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In Photoshop Lightroom 3 Essential Training, author Chris Orwig provides a comprehensive look at Adobe Photoshop Lightroom 3, the popular photo-asset management, enhancement, and publishing program. The course covers indispensable techniques such as importing, processing, and organizing images in the Library, correcting and adjusting images in the Develop module, and creating slideshows, web galleries, and print picture packages. In addition to exploring all of Lightroom 3's capabilities, this course is rich with creative tips and expert advice on photographic workflow. Exercise files accompany the course.
Learning how to crop well in the Develop module is as much about learning how to use the tool as it is about learning how to think like a photographer. In regards to composition and photography and how images impact us. Like with this particular photograph of my daughter Annika. I like the photograph. It was taken when we were apple picking. I like that part of the sign is covered up and that she's offering me an apple and she has a little Band-Aid on her chin. Yet one of things that's distracting is this top portion of the image. Whenever you something that's bright or white that's near an edge, your eye kind of goes towards that, and it gets hung up on that edge.
So I want to crop that out. Well, a lot of times what you will hear is people will say "you have to crop and compose camera." While I agree with that, there are sometimes when you just don't hit it, like with this image. I thought I did a good job, but it didn't really work out so I need to just clean this one up a little bit. Well, to access the Crop tool you can either click on the icon in the tool strip here, or you can press the R key. So go ahead and press the R key to access the Crop tool. Now currently my aspect ratio is Original and what I am going to do is hover over one of these corner points and because the aspect ratio is locked I can either drag one of the corner points, or I can drag one of these other points here on any of these different sides of the photograph.
Next, I can click and drag to reposition the image to find a particular composition that I think works well. Now when I'm ready to apply a crop I can do this one of three ways. I can either press Enter or Return, or I can click the Done button, or you can you simply double-click inside of the crop area. Well, that looks much better. It's a much more clean photograph. Now sometimes what we are going to do is we are going to use a Crop tool in order to clean things up. Other times what we will do is just use a Crop tool to be a little bit creative.
Let's say that's what I want to do here. Well, I am going to create a virtual copy and there's a shortcut to do this, as we've covered in another movie, and that shortcut is Command+Apostrophe if you are on a Mac. That same shortcut on a PC its Ctrl+Apostrophe. Well, down below you can see that I now have two versions of the photograph, the original and then the virtual copy. I will press the R key to reopen the Crop tool. Here you can see it's showing me the last crop that I applied. What I want to do is click Reset. I want to take everything back to normal.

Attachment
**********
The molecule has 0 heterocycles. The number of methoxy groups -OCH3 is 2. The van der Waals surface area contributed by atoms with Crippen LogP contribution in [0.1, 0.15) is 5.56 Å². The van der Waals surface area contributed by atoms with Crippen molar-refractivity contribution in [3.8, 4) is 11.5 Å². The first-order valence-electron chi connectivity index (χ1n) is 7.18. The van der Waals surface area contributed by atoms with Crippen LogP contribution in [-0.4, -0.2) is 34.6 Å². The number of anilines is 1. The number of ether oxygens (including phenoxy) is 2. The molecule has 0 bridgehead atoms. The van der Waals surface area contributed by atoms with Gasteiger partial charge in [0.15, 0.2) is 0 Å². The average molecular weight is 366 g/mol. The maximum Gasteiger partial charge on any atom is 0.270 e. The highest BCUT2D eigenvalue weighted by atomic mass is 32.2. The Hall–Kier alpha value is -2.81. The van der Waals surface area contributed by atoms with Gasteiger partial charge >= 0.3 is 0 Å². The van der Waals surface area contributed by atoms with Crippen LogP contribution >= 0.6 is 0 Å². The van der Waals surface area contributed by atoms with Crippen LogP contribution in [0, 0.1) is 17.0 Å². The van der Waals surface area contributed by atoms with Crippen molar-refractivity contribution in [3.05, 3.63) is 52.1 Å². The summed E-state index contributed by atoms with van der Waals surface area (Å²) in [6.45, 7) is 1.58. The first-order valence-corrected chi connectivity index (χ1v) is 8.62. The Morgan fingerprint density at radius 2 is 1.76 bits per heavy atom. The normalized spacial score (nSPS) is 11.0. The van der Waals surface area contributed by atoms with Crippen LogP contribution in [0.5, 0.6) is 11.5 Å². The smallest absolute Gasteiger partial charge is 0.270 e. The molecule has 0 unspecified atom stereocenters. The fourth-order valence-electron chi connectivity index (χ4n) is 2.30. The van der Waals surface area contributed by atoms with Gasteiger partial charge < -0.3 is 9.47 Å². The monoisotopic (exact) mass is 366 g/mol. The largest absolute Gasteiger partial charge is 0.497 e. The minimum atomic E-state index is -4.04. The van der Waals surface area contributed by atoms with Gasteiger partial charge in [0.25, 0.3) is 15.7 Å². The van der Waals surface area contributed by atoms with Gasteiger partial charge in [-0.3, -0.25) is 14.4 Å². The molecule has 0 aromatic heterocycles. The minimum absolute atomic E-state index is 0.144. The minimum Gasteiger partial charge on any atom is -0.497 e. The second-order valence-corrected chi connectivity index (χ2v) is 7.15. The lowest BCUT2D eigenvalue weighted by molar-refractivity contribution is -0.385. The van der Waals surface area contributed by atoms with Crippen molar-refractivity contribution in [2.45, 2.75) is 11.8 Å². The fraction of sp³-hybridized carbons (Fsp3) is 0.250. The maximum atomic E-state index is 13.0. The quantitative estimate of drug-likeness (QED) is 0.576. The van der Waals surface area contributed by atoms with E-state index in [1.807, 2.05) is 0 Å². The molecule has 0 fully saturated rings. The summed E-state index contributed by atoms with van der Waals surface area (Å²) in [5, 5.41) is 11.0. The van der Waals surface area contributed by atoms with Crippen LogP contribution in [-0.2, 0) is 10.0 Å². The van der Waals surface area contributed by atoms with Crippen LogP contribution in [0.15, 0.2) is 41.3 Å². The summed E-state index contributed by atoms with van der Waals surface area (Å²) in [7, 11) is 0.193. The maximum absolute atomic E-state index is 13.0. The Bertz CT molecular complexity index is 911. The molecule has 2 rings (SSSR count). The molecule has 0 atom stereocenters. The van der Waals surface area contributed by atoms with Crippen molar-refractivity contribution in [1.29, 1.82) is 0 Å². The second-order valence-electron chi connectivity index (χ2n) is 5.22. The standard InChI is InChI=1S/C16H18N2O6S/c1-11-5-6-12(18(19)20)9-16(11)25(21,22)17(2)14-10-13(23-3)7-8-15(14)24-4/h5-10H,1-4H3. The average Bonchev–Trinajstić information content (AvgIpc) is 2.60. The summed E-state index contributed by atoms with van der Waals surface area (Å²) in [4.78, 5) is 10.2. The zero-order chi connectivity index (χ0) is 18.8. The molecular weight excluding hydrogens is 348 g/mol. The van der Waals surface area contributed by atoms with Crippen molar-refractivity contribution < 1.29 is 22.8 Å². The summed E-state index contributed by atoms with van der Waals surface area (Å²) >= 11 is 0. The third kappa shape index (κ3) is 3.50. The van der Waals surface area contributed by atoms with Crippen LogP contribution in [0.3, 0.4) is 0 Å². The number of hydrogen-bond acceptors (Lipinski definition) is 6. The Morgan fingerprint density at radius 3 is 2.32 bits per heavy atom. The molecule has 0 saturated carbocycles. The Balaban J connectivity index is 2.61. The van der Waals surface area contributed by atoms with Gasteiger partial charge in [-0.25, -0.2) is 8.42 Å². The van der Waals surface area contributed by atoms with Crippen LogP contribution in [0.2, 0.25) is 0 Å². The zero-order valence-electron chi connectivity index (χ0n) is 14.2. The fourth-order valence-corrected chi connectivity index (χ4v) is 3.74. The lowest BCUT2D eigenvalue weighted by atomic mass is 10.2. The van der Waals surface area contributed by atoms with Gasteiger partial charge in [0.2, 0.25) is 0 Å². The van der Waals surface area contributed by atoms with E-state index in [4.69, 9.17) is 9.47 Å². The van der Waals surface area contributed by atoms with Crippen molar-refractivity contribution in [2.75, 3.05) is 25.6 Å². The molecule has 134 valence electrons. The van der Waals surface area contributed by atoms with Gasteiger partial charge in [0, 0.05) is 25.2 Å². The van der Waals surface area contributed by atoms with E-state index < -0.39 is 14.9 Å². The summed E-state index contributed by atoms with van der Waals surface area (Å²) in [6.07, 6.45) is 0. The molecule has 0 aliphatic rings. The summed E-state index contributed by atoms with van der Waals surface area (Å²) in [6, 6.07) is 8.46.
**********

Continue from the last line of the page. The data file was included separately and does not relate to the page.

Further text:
Now so far we have taken a look at how we can drag these different points in order to change the crop size. But what you can also do is simply click and drag over your photograph, and you can either drag to change the over orientation. In this case, it's more of a portrait layout crop. In this case, it's a horizontal or landscape layout. I am going to go ahead let it go. It reorientates to that position. Double-click to apply that. Again, just a much more tight perspective. Now with my arrow keys I can go through these two versions of the photograph.
Now let's say I want to get even more creative. Let's create another virtual copy. On a Mac you press Command+Apostrophe, on a PC that's Ctrl+Apostrophe, press the R key, grab your Crop tool. Here what I am going to do is rotate the angle. In this case all that I am interested in doing is just seeing, hey, will this image look good this way, and I will grab my corner points and then click and drag to reposition, double- click to apply that crop and again, it is a very different image. A little bit too much red showing there. That's distracting.
So I will press the R key, and then I am going to make that a little smaller, little tighter, and then double-click to apply that. Here we now have three versions of one photograph. Let's go through them. Here was the first one where we cleaned things up. Then we got in a little bit closer, and then we rotated the frame. So sometimes what this will do for us is it will remind us, hey, pay attention to details. And then this one. Perhaps sometimes you need to get closer, move in. Then other times, hey, why not experiment a little bit? Why not just tilt your camera every once in a while? What cropping can do for you is it can expand how you think about your own photography.
It can also reinforce other things too. You may discover that, you know what, I don't like the rotation, or this one is too close. I like this little bit more pullback perspective. Sometimes by comparing your images with different crops you can come to certain conclusions which will help you grow and develop as a photographer.
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